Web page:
Run at the coolest time of the day

Either run before the sun rises or in the evening as the sun sets.  Try and avoid running during the middle of the day when the sun is at its hottest. The air quality is also at its best in the morning, making this an ideal time to run. Cool down your body before you set out by having a lukewarm shower first thing in the morning

Change your routes

Try and run along shady routes, off road running is great during the summer months as tress offer more shade

Wear sunscreen

Wear a high factor sport sunscreen as skin that is sunburnt loses its ability to sweat therefore your ability to keep cool is minimized putting you at a higher risk.

Adjust your expectations

Start slowly on your runs, run at a steady pace that feels right for you and avoid worrying about how fast or slow you are going.  You need to also be prepared to adjust your pace during the run as well, expect to feel more tired than usual as the heat zaps your energy. Run on how you feel and listen to your body; look out for the signs of heat stroke. Remember, the first two weeks of running in the sun should be enough time for your body to adjust. 

Let your body temperature gradually return to normal, spray yourself with water and drink a

 

Homework

Warm up followed by the running drills.  Try to take the emphasis off time now and focus on how you feel and what your breathing sounds like so that you are in control of how much you do.  Walk whenever you want, slow it down, even if you think you could walk faster, you are still running so be kind to yourself and take it steady.  You might surprise yourself.

 Aim to be out running for 35 mins and if you have any questions then please just ask. 

 

 

Eating the right fuel for running

Running is a great way to burn calories but sometimes we can get caught up in a bit of a trap, we may start thinking that because we have run we can eat what we want (which we can't) or we may be so keen to loose weight that we don't eat enough.  Running one mile roughly burns 100 calories. So it is a very fine balance between needing to eat more as you are using up more energy and therefore more hungry and making sure you eat heathily.  My advice is to throw the bathrrom scales away along with the diets and start to eat as though you are fuelling your body to meet the demands that you are now putting on it by running. Try not to reward yourself too much when you come in from a run, I run over 40 miles a week and I still have to watch what I eat, I really can't eat what I want.  I put a large amount of weight on when I was training for my first marathon as I thought I could eat what I wanted. I saw my long runs were burning 2,000 calories on top of normal walking around day to day activites and trust me I made sure I re-fuelled with snickers bars, cakes, take aways, you name it and I found to my cost that I couldn’t.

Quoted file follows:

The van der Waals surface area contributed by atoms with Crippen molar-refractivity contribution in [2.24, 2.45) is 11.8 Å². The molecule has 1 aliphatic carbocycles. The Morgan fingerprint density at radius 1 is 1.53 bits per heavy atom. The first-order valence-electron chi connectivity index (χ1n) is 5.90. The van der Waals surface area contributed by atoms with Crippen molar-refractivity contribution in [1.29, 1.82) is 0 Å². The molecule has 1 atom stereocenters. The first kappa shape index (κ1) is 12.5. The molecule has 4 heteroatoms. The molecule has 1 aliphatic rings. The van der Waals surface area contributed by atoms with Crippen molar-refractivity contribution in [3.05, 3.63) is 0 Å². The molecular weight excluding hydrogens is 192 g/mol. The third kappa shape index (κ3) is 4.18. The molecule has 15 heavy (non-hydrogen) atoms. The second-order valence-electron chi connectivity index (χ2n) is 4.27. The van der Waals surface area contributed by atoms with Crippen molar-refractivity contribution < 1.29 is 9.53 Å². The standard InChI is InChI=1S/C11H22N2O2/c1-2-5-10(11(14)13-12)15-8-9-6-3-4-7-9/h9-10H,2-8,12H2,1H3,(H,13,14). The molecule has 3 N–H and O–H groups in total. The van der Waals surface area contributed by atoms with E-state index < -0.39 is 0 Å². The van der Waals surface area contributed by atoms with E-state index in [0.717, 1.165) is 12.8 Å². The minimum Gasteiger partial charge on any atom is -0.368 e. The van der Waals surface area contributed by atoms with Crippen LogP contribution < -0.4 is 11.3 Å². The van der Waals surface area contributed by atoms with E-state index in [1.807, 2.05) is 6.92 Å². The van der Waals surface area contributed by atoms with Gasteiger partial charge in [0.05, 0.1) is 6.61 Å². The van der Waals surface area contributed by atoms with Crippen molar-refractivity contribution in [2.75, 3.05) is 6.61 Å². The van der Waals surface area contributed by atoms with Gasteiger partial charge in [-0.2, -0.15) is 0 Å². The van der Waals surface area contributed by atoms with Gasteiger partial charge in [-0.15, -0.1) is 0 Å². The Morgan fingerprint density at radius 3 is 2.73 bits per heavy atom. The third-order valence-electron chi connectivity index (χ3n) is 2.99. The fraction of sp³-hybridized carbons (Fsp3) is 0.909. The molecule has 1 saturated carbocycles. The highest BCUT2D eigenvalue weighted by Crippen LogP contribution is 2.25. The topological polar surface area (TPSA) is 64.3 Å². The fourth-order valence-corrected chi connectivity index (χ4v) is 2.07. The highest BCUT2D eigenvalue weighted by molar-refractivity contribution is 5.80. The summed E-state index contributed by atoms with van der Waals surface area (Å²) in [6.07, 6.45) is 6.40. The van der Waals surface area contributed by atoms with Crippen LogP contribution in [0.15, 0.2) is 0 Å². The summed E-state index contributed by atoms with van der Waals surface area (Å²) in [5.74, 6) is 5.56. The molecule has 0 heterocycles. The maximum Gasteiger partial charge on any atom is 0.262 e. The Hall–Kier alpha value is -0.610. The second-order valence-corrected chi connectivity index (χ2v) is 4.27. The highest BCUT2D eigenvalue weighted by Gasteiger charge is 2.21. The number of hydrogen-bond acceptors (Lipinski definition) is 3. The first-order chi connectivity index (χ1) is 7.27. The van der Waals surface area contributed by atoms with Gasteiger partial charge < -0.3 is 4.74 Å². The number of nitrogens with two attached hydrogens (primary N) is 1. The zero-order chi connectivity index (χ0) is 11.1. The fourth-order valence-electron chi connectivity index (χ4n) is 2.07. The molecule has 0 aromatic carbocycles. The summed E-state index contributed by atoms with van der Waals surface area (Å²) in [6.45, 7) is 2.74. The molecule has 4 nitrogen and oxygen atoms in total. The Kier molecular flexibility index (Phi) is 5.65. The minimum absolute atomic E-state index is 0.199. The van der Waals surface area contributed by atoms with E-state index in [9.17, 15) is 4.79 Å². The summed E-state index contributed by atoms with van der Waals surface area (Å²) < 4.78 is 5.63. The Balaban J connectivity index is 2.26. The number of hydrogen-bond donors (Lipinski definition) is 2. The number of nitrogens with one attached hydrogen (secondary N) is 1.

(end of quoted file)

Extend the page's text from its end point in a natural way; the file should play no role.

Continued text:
We are led to believe that skinny equates with not only faster, but better; I don't agree with this belief, I haven't weighed myself since I started running 18 years ago.  I've never been a skinny minny, I've got boobs and hips, I am now happy with my size but it has taken a long time to get to this point. My weight has fluctuated over the years and in the "running" world I was always put down by how "big" I was in comparison to the fast, skinny runners. I was once compared to a Russion Shotputter!  Trying to drop too much weight in an unhealthy shortcut way can make you miserable, physcially and emotionall as well as leading to injury, try and remember our accomplishments are about so much more than a number on the scale.

So how do you make sure you are eating all the right things as well as loose weight and not eat rubbish? If I had the answer I'd be a millionaire, I don't have all of the answers, but I can share what works for me which is having as many nutrients on my plate as possible.  This way I can eat healthily and that doesn't mean boring, it means fruit, nuts, egss, bread, pasta, sweet potatoe, stewed fruit, black pudding, fish, pitta bread, hummus, feta cheese, the list is endless. This also means that the odd burger or a cake after a run really won't do any damage.

As a runner the reality is if you don’t have enough fuel or water prior to running it can cause mental tiredness as well as making you feel like you are running through treacle which can result in you having a rubbish run. And if you've just started out on your running journey the runs need to feel good, otherwise we can loose motivation.  

Your body needs carbs and these are stored as energy in the muscles and liver as glycogen, they are then quickly and efficiently released when you are active or exercising.  Low carb diets are not good for active people but it's about choosing the right carbs, wholemeal bread, pasta, pitta bread, wholemeal wraps are good choices. You also need good fats as these are an essential source of fuel and energy as they are released more slowly. Protein is essential in running as you need protein after a run to help repair the muscles.  And to make your body works more efficiently you need water for effective storage of the carbs, basically the water keeps the carbs in your muscles until you need it.